Published October 1, 1993 | October 1993 issue
Upper Peninsula businesses aren't the only ones involved in exporting. Marquette's Northern Michigan University (NMU) exports faculty expertise.
David Rayome, professor of accounting and finance at NMU, has made three trips to Bulgaria since March to educate would-be business owners. Rayome and his partner, a finance professor at the University of Tampa, have taught more than 200 academics and new business people how to run a business in a free-market economy. "The only reason anyone buys a business is to buy the ownership rights to future profits," Rayome says. "This concept is foreign to most of the students."
The seminars include sessions on macroeconomics, accounting principles and cash flow analysis, and a final class exercise on financial statement analysis and business forecasting.
With about an 80 percent annual inflation rate in Bulgaria, a session on determining a risk-free rate of return and adjusting a business plan for inflation is very popular with participants, Rayome says. "Until 1989 nobody worried about profits or returns."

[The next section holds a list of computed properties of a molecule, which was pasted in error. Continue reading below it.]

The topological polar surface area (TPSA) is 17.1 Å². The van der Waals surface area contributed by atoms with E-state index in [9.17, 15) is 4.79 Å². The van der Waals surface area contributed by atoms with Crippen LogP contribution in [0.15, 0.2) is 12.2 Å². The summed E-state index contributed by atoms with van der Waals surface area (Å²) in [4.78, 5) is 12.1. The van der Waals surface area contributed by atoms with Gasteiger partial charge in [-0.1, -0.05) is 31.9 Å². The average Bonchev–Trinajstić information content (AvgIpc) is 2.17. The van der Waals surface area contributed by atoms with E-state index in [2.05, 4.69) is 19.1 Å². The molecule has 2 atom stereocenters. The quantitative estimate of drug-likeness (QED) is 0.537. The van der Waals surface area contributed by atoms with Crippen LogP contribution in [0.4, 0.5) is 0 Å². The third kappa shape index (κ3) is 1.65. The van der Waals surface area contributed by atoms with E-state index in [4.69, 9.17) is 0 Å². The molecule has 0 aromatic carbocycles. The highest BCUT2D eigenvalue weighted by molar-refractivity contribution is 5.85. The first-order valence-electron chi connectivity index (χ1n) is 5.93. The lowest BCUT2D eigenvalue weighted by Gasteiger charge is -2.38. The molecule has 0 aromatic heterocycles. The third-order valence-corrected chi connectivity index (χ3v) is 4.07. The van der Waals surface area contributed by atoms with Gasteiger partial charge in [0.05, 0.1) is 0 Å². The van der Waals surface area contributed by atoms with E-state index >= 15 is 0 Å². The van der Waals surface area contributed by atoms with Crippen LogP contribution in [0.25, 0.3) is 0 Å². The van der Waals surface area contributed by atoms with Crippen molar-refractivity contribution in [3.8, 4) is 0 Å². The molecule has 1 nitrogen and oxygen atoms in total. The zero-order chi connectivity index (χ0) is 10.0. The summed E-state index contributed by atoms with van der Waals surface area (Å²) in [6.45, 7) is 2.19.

Successful completion of the classes is required before prospective business owners can apply for a government-issued Company Valuation License. The license is necessary for a Bulgarian to open a business.
Rayome has been impressed with his students' credentials and level of enthusiasm. Presenting the seminars is like "giving water to a thirsty person," Rayome says. About 95 percent of these entrepreneurs are engineers or hold doctorates in science or economics.
Additional visits to Bulgaria may be on the horizon for Rayome. The Bulgarians have expressed interest other topics, such as small business management and real estate valuation.
"We're also broadening the views of NMU students," says Rayome, who brought along a graduate student on his most recent trip. Discussion is under way to establish a student or faculty exchange program between a Bulgarian university and NMU.